I was going to draw a picture for you all on my brand new copy of Adobe Illustrator during my lunch break today, but this memory came to me instead.
I was a good kid, really. Usually very nice to other kids but a few times I fell for what my dad described as a test of the “pecking order” or what social scientists called a “dominance hierarchy.” I never led the trend, but sometimes I just wasn’t mature enough to break out of it. Most incidents I remember happened at lunchtime in grade school.
The school had tennis courts behind it, and the back of the court backed up to a hill. A very, very short hill I realized when I took my husband to see where I’d spent my days between ages 5 and 13. One day in sixth grade, about ten of us were competing to see who could do a running climb up the back wall of the court and then jump down over the back. We all successfully vaulted it a few times except for one of the boys who was too scared. Finally, the other boys convinced him to let them help him get up there. But once he got up there he was too scared to come down. (Where on earth were the playground monitors, anyway? It was a stupid stunt. And they were certainly paying attention when we were doing less dangerous things, like refilling our milk cartons with spit and half chewed food.) Anyway, as we were trying to convince him to jump down, the bell rang, ending the lunch period. So we left him there because it was against the rules to climb that wall and we knew we’d get in trouble.
We got back into the classroom and the teacher asked, “Where’s Tony?” No one answered. She asked various kids, and each one said, “I don’t know.” So she went to the window, which faced the playground, and saw Tony crying on the tennis court wall. We all watched as the janitor rescued him with a ladder. He wouldn’t tell why he’d done it and we weren’t telling. The worst part was that later that year those same boys convinced Tony that it wasn’t true that your tongue would stick to a frozen pole and got him to lick the monkey bars. It is. (I did not participate that time but of course I knew who had.) Once again Tony was the good victim and didn’t tell after they left him there when the final lunch bell rang. There was a long history of this for Tony – in third grade he’d missed out on the welcome-home assembly for our local survivor of the TWA Flight 847 hostage crisis because he’d agreed to let Russell lock him to his desk with handcuffs (for which of course he had no key).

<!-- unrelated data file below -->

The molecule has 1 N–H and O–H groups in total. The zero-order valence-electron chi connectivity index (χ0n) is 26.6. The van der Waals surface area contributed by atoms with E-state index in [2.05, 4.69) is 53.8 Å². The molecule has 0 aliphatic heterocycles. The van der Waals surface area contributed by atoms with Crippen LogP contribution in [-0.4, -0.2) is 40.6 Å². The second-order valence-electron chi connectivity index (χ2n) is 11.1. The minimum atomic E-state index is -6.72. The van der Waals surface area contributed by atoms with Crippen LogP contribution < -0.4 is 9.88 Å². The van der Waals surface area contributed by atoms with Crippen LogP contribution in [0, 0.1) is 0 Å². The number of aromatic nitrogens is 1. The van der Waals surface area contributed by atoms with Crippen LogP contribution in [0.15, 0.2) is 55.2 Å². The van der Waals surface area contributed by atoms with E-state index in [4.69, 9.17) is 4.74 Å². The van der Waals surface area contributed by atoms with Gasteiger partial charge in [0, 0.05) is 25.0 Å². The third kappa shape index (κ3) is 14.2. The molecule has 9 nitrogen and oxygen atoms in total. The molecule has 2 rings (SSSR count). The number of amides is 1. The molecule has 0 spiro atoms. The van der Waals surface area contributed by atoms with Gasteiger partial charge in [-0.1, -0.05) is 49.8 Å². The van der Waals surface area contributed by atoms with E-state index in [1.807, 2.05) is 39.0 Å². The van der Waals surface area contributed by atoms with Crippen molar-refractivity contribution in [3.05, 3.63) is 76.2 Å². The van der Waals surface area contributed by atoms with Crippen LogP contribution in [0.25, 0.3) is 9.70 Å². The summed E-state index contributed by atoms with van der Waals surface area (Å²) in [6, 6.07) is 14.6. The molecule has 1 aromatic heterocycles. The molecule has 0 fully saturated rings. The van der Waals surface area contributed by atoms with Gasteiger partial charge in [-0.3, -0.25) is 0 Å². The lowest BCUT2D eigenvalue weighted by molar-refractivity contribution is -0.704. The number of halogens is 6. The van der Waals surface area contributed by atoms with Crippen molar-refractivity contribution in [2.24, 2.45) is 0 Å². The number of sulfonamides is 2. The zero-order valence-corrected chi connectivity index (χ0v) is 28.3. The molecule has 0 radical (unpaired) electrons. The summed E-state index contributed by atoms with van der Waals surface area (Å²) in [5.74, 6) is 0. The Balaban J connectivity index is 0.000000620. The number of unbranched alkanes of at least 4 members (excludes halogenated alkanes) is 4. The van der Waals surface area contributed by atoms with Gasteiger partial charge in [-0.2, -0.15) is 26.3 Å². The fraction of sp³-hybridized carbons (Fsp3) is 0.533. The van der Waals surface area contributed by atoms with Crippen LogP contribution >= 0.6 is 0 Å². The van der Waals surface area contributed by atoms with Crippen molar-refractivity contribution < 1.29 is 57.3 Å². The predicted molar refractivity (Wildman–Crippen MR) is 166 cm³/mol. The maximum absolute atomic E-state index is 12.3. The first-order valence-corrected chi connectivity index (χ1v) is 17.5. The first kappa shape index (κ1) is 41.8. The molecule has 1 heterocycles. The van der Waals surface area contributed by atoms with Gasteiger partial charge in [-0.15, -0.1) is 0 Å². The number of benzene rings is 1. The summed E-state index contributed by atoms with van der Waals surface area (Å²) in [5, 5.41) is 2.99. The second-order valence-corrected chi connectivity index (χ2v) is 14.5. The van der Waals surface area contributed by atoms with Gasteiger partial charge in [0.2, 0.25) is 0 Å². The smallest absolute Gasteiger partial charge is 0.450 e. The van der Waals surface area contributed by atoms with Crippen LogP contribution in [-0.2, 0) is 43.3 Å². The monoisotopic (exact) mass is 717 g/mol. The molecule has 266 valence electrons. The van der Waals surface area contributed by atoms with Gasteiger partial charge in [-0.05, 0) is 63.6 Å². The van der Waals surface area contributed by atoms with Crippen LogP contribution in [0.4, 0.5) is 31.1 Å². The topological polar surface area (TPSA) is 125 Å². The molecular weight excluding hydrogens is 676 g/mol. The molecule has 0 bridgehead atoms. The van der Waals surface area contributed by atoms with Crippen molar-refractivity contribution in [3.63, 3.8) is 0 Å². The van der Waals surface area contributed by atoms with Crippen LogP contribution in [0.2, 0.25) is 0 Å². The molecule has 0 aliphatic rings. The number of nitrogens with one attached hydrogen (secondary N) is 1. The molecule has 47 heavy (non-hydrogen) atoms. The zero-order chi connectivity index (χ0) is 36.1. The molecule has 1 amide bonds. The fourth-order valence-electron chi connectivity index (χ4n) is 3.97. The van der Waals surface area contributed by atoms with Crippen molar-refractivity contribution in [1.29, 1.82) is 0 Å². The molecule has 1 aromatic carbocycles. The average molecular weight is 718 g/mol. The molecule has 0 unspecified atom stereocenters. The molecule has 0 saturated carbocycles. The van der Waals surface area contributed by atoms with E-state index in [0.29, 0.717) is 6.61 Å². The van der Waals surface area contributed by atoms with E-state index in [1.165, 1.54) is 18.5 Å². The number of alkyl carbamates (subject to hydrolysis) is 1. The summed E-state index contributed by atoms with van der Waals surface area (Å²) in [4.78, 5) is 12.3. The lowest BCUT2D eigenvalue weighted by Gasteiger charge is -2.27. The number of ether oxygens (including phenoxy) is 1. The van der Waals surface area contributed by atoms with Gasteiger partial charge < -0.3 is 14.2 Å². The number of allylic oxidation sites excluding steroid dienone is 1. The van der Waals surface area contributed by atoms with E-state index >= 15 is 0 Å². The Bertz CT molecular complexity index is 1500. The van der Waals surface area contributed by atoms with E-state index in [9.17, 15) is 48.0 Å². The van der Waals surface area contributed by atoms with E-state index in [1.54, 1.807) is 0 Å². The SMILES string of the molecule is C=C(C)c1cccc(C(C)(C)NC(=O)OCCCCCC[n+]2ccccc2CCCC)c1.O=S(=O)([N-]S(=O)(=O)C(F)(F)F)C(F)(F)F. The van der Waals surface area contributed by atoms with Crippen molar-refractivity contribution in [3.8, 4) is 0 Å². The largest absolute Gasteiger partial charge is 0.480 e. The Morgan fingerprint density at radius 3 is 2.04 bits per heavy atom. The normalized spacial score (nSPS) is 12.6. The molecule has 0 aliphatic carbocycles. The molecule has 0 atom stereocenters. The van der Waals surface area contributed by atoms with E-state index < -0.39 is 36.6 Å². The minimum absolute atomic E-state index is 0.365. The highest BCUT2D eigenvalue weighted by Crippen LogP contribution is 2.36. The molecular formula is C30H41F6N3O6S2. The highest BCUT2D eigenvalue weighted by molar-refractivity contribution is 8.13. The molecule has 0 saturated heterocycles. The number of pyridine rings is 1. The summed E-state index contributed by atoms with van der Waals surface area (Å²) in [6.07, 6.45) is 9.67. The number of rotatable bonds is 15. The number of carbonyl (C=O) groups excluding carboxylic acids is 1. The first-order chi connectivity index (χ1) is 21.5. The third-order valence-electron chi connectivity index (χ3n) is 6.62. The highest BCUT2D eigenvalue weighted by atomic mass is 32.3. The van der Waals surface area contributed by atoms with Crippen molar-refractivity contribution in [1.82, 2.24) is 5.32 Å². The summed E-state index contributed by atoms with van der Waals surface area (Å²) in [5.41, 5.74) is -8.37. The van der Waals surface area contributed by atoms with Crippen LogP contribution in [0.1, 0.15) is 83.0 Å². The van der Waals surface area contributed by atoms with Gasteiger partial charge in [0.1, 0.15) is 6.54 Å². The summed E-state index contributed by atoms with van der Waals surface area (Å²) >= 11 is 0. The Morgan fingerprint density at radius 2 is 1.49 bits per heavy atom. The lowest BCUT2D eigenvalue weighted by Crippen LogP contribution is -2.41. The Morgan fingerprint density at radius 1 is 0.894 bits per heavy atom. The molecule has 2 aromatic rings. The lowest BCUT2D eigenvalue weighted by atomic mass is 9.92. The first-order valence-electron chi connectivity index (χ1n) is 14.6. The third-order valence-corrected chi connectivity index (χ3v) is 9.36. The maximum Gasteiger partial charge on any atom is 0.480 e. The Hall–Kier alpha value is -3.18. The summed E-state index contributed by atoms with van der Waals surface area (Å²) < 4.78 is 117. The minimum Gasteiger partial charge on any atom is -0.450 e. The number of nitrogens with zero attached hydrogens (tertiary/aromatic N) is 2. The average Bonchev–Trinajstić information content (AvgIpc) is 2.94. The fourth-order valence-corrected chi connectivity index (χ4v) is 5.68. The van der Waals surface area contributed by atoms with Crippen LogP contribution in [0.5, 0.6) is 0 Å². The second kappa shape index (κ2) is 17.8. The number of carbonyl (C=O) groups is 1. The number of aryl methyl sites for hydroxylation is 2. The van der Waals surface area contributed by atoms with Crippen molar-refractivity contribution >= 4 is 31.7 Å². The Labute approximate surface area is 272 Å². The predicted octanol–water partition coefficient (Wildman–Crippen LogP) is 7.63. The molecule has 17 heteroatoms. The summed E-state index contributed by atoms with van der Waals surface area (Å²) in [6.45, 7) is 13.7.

I often wonder what happened to Tony, but out of everyone who was in my grade school classes, he’s the only one whose last name I can’t remember. I can only remember that his friends called him “Tony Tony Bologna Face” and I’m sure that’s not right.